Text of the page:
Suspects Exist Everywhere: Lessons Learned – The Gate Crasher

Suspects Exist Everywhere

By ISDA Member Tom Taylor

“Observation occurs along the route, but effective response is the destination.” – Just 2 Seconds, Chapter 5: SEE (Suspects Exist Everywhere).

In the attached video, a young man shows the steps to gatecrash the hottest show in town with a huge level of security. He gathers intelligence on the event and finds that the Bozo driver of one of the VIPs has posted photos of his event passes on social media to show his friends what an important person HE is. He utilizes technology to print a good looking “all access” pass, he uses a prop (earpiece), he dresses the part, he forms a plan with responses to any potential questions, he scouts the venue, he surveils the VIP gate, “joins” an entourage, enters the venue, scouts the backstage areas, finds the VIP location, “joins” the VIP’s entourage, and crashes the event, within arm’s reach of the VIP and without once being screened for weapons. After the event, he again “joins” an entourage and accesses the VIP’s dressing room. At this posting, the video has 916,582 views, is #49 on trending, has generated 1,664 comments, and has over 21,000 likes.

In our book “Just 2 Seconds“, chapter five deals with the essential lesson of SEE: “In every environment, identify and assess the best suspects. They are always there.” We describe nine adversary behaviors that we commonly catch. In this case, the gate crasher exhibits three behavioral categories:

(1) The Fashion Plate: “The Fashion Plate wears unusual clothes. Or he might wear clothes in an unusual manner, or wear clothes inappropriate to the weather or situation. The classic Fashion Plate is the person wearing an oversized heavy coat on a warm day.” In this case, the gatecrasher wears a suit and earpiece, as though he is part of a security detail or event coordinator, and wears a fake credential that stands up to close scrutiny. He is playing a role, not who he actually is, but who he wants those protectors he will pass think he is. “These are not the Droids we’re looking for.”

(2) The Inspector: “The Inspector displays a high level of interest in protectors, security personnel, and security procedures. When looked at directly, he quickly looks away. The Inspector behaves differently than most bystanders, who tend to be more interested in the show or event, and uninterested in security personnel and procedures.”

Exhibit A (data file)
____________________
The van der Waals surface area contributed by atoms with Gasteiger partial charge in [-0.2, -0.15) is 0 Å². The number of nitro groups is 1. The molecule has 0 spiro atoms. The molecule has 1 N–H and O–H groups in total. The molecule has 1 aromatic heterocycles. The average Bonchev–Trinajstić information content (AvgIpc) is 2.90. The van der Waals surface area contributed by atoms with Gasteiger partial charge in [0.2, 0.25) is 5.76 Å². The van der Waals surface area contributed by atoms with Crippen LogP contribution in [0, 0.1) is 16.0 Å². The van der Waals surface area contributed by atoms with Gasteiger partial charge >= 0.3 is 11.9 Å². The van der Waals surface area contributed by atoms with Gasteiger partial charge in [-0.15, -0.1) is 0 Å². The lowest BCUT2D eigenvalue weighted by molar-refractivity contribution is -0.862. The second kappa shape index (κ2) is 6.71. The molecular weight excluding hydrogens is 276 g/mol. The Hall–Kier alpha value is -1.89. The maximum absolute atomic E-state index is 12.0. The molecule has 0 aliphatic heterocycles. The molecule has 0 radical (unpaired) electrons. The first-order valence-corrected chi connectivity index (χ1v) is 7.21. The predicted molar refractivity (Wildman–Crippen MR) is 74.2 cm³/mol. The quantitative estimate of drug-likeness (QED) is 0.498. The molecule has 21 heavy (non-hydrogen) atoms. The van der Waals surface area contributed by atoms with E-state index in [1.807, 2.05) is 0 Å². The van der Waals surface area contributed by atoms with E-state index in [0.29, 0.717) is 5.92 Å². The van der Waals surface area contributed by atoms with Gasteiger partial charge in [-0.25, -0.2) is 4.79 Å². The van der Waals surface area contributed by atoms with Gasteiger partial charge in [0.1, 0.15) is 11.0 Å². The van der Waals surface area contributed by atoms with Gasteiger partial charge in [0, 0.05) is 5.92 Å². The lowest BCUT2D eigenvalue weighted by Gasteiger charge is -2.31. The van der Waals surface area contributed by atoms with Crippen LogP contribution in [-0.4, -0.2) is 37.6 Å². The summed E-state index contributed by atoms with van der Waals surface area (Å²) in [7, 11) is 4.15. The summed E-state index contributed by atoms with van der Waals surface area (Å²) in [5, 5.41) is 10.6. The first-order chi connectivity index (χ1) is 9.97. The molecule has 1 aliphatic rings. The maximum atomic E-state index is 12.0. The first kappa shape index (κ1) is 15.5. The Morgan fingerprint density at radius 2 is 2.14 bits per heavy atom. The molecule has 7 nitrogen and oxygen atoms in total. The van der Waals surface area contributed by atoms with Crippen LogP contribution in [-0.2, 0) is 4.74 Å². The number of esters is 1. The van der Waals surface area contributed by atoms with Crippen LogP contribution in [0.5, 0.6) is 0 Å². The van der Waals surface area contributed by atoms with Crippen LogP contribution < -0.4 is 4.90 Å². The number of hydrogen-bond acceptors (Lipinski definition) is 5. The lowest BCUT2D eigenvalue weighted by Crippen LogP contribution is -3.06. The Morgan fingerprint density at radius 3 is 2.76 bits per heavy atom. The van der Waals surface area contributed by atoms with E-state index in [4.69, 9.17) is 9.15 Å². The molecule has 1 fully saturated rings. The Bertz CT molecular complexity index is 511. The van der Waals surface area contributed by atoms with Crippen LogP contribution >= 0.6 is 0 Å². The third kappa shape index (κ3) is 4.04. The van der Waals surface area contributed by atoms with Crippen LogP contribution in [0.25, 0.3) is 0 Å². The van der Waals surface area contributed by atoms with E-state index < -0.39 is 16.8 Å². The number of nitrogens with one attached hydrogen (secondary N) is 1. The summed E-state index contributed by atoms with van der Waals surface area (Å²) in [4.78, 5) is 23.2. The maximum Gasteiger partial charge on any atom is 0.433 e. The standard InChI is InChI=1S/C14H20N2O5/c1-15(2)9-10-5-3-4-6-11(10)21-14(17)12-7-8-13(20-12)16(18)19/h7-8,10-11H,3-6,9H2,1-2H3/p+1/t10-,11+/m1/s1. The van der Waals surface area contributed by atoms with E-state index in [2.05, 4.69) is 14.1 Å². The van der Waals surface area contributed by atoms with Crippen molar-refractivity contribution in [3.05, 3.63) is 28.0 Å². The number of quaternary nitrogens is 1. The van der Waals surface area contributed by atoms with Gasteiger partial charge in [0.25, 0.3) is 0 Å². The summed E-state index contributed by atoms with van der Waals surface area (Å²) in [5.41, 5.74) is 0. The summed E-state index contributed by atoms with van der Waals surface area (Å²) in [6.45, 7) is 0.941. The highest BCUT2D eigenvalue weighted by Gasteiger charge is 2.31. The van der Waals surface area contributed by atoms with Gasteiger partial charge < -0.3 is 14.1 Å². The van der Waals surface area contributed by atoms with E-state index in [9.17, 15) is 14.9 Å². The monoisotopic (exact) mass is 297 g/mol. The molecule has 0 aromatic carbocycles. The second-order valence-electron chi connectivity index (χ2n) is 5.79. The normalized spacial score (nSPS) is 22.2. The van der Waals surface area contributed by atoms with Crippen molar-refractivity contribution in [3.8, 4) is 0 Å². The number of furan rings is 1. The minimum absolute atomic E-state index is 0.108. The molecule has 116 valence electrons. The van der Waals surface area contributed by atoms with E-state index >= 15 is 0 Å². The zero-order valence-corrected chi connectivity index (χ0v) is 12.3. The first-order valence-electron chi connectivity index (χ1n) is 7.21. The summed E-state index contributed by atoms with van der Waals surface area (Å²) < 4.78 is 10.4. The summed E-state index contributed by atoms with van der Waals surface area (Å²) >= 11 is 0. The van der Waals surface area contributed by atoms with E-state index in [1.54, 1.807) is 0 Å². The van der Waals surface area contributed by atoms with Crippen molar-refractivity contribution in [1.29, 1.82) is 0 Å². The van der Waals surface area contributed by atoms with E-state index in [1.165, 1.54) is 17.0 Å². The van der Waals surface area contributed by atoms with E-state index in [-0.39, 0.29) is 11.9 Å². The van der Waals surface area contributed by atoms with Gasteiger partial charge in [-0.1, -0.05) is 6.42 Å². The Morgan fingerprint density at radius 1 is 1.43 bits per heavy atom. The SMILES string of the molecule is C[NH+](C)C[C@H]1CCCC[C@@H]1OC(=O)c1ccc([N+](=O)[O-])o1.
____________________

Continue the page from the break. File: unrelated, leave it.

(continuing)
(3) The Joiner: “The Joiner attempts to enter restricted areas by trying to make it appear he is with groups or people who are authorized. This person has arrived alone, but pretends to belong with others in order to get closer to the protectee. If passing through an access point, the Joiner is usually the last person in the group; he might gesture or otherwise imply that he is a member of the group without those people observing him do so. In a sense, attackers who pretend to be fans, or who join a receiving line apply a version of this strategy — but the Joiner is more overt and brazen: He wants protectors to think he is authorized to be going where he tries to go.”

Nearly all event credentialing is seriously flawed (no photo of the authorized holder, printed on one side, too small to read, too easily copied, etc, etc, etc). Even worse, those protectors assigned at checkpoints to screen attendees are nearly always not properly briefed or they’re unprepared to stop serious adversaries with a good story or fake credential. Remember the White House gatecrashers? They were stopped and challenged at a Secret Service checkpoint for not being on the guest list, but they were allowed to enter when a senior White House staff person vouched for them. Remember who got blamed? Yep … the agents on the checkpoint. Secret Service Director Mark Sullivan later stated, “This is our fault, and our fault alone.”

Protected sites get penetrated all the time. Our agents have often escorted protectees to “high level events” at venues with a poor level of protection. We recently took a few protectees to an event billed as being for “the top one percent of the top one percent,” and yet the security plan and credentialing was painfully flawed “because the VIPs did not want to be hassled.” For those protectors who take our work seriously, and work hard to take our protectees into safe environments, this video is yet another wake-up call about the world in which we live. We praise those protectors who have accepted the high stakes of their craft, understand the risks, know they might be blamed for the actions of others and for events outside their control, accept that they cannot control everything, commit to control everything they can, and know that Time is on their side only if they act outside of time — in the Now.


About the Author

Tom is the co-author of the best-selling and must read book – Just 2 Seconds

Books Authored By Tom Taylor

You can reach Tom on LinkedIn and Facebook

Lessons Learned From EP Experience

Lessons Learned From EP Experience Part Two – By Tom Taylor

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